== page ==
Monday, February 24, 2014
Tennessee Supreme Court Says Cops Can Ignore Sobriety Test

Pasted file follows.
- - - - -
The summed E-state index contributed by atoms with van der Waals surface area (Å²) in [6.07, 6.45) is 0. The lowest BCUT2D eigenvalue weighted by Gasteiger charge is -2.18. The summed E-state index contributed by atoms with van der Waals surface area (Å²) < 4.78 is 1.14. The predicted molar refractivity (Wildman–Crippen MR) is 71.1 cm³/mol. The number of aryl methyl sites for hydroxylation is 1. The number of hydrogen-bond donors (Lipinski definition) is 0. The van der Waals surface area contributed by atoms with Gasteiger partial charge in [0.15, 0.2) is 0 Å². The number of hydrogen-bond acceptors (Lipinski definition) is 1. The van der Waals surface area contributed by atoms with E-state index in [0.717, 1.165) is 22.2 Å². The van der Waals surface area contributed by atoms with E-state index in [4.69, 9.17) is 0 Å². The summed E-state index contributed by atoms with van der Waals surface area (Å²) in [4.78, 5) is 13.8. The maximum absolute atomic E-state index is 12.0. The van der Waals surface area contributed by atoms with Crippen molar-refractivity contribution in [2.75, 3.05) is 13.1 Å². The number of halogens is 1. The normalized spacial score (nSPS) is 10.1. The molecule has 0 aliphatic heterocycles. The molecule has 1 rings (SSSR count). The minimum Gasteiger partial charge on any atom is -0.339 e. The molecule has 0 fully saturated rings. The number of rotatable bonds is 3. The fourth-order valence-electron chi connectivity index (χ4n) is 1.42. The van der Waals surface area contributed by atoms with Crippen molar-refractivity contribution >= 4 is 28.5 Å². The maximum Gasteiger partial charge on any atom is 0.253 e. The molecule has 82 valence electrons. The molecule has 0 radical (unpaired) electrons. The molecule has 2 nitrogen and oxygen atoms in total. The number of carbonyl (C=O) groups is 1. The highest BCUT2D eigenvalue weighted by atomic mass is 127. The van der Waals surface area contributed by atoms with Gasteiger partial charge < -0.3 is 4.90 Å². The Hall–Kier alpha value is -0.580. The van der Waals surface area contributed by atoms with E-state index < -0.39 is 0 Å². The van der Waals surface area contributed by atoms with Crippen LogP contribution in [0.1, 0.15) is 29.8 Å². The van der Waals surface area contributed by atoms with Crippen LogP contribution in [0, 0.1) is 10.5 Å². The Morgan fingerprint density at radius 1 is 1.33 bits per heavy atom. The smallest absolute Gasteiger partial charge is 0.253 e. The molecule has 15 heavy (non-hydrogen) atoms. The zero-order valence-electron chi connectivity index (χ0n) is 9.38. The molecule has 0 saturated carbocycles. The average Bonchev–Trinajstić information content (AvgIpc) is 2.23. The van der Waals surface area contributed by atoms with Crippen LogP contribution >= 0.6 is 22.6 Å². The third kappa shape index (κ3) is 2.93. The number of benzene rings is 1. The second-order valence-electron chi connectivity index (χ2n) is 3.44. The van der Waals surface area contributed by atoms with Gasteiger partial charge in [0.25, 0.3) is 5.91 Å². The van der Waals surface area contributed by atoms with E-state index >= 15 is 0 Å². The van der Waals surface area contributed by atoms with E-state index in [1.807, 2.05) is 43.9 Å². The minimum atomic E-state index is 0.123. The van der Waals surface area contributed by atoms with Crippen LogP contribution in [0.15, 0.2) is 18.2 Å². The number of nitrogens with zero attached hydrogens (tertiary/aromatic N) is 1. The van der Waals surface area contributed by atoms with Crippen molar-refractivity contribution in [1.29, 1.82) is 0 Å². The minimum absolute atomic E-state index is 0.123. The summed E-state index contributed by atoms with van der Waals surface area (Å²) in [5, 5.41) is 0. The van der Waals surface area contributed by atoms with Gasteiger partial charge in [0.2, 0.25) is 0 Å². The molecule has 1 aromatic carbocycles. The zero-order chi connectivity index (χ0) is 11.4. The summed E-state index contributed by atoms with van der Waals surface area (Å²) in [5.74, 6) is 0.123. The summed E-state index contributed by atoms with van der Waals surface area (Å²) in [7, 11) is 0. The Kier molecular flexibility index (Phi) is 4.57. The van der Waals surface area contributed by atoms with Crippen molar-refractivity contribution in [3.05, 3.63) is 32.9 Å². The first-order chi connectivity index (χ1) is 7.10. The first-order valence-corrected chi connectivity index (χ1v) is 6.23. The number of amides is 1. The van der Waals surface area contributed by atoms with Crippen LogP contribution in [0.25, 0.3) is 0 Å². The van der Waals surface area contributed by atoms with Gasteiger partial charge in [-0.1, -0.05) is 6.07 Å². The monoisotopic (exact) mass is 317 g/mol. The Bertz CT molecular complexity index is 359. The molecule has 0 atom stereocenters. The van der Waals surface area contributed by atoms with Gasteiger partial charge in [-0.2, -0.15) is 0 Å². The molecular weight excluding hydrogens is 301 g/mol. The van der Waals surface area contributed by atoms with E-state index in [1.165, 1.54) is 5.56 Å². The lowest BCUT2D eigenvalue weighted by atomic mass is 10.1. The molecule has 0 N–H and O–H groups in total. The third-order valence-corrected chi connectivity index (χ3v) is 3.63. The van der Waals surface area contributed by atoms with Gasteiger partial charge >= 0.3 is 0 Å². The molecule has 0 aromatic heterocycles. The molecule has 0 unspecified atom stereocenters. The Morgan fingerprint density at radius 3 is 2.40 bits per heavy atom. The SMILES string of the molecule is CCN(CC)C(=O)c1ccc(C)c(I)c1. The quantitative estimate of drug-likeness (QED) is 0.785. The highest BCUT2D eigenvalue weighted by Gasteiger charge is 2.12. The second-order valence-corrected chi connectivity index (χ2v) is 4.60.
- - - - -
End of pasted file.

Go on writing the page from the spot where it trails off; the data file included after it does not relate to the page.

The Tennessee Supreme Court decided on Thursday that the only use for roadside sobriety tests is to collect evidence against motorists, using them to convict individuals for driving under the influence of alcohol (DUI). The high court justices overturned an appellate decision from 2012 that found a driver who passed six of the tests with flying colors should never have been arrested (view 2012 ruling). David D. Bell was arrested on May 13, 2009, even though the trial judge found no evidence of impairment in the sobriety tests when he reviewed the dashcam footage. "I honestly think that he did pretty dog-gone good on the field sobriety tests, better than most I've seen," Sevier County Circuit Court Judge Rex Henry Ogle observed. "I couldn't pass them as well as he did." On that early morning in 2009, Bell had stopped by the The Roaming Gnome Pub and Eatery located in Sevierville and had a few drinks. He made a mistake and ended up on the wrong side of the road when Sevierville Police Officer Timothy Russell came upon him. On the roadside, Bell performed the four-finger count, recited the alphabet from G to S, and identified for Officer Russell in what year he turned six. Officer Russell rated his mental acuity as "excellent." Bell also passed the one-leg stand and the walk-and-turn test. Despite the performance, Officer Russell decided to arrest Bell. Bell moved to suppress the evidence against him, arguing that there was no probable cause for his warrantless arrest. Seeking a conviction, the Supreme Court justices looked to several other states for sympathetic rulings. "We recognize that not all courts that have addressed this question have reached the same conclusion as the Delaware Supreme Court, the Alaska Court of Appeals, the Minnesota Court of Appeals and the Pennsylvania Commonwealth Court," Justice William C. Koch Jr wrote. "However, we have determined that the approach employed by these courts is entirely consistent with our holdings that determining the existence of probable cause to support a warrantless arrest is not a technical process. Rather, it is a process requiring reviewing courts to conduct a common-sense analysis of the facts and circumstances known to the officers at the time of arrest... we find that performance on field sobriety tests is but one of the many factors officers should consider when deciding whether to arrest a motorist for DUI or similar offenses without a warrant." The justices reasoned that under the totality of circumstances, passing the sobriety tests is insufficient to cancel out the effect of other indications of intoxication, including the smell of alcohol and a traffic violation. For this reason, the court reversed the lower court findings and agreed with prosecutors that Officer Russell had probable cause to arrest Bell for DUI and ordered the charges to be reinstated against him. The justices noted that Bell may use his performance on the sobriety tests to raise reasonable doubt of his guilt at trial. A copy of the decision is available in a 140k PDF file at the source link below.